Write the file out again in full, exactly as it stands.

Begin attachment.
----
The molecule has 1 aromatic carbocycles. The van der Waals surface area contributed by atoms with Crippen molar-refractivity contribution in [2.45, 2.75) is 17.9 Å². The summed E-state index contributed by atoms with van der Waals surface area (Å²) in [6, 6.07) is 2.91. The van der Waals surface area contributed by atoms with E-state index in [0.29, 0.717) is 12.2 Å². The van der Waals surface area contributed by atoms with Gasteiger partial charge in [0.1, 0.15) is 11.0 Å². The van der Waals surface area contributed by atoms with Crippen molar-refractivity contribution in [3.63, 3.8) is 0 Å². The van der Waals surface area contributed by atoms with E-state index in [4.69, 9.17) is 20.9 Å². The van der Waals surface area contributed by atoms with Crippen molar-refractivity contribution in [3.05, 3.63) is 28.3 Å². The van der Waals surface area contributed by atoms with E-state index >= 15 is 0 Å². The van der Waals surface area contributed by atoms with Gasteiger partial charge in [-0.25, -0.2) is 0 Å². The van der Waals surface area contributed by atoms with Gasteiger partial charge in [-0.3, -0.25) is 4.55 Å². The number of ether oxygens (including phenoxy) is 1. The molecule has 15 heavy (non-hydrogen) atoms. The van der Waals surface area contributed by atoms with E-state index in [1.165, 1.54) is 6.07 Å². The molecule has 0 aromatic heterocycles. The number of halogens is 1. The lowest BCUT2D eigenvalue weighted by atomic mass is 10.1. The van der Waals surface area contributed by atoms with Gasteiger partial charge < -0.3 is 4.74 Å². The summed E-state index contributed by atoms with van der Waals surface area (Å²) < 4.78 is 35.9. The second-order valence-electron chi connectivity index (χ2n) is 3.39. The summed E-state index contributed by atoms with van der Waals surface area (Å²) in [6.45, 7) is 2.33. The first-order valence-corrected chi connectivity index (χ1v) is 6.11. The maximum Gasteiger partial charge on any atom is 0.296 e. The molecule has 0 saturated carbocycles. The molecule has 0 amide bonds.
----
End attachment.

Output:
The molecule has 1 aromatic carbocycles. The van der Waals surface area contributed by atoms with Crippen molar-refractivity contribution in [2.45, 2.75) is 17.9 Å². The summed E-state index contributed by atoms with van der Waals surface area (Å²) in [6, 6.07) is 2.91. The van der Waals surface area contributed by atoms with E-state index in [0.29, 0.717) is 12.2 Å². The van der Waals surface area contributed by atoms with Gasteiger partial charge in [0.1, 0.15) is 11.0 Å². The van der Waals surface area contributed by atoms with Crippen molar-refractivity contribution in [3.63, 3.8) is 0 Å². The van der Waals surface area contributed by atoms with E-state index in [4.69, 9.17) is 20.9 Å². The van der Waals surface area contributed by atoms with Crippen molar-refractivity contribution in [3.05, 3.63) is 28.3 Å². The van der Waals surface area contributed by atoms with E-state index >= 15 is 0 Å². The van der Waals surface area contributed by atoms with Gasteiger partial charge in [-0.25, -0.2) is 0 Å². The van der Waals surface area contributed by atoms with Gasteiger partial charge in [-0.3, -0.25) is 4.55 Å². The number of ether oxygens (including phenoxy) is 1. The molecule has 15 heavy (non-hydrogen) atoms. The van der Waals surface area contributed by atoms with E-state index in [1.165, 1.54) is 6.07 Å². The molecule has 0 aromatic heterocycles. The number of halogens is 1. The lowest BCUT2D eigenvalue weighted by atomic mass is 10.1. The van der Waals surface area contributed by atoms with Gasteiger partial charge < -0.3 is 4.74 Å². The summed E-state index contributed by atoms with van der Waals surface area (Å²) < 4.78 is 35.9. The second-order valence-electron chi connectivity index (χ2n) is 3.39. The summed E-state index contributed by atoms with van der Waals surface area (Å²) in [6.45, 7) is 2.33. The first-order valence-corrected chi connectivity index (χ1v) is 6.11. The maximum Gasteiger partial charge on any atom is 0.296 e. The molecule has 0 saturated carbocycles. The molecule has 0 amide bonds.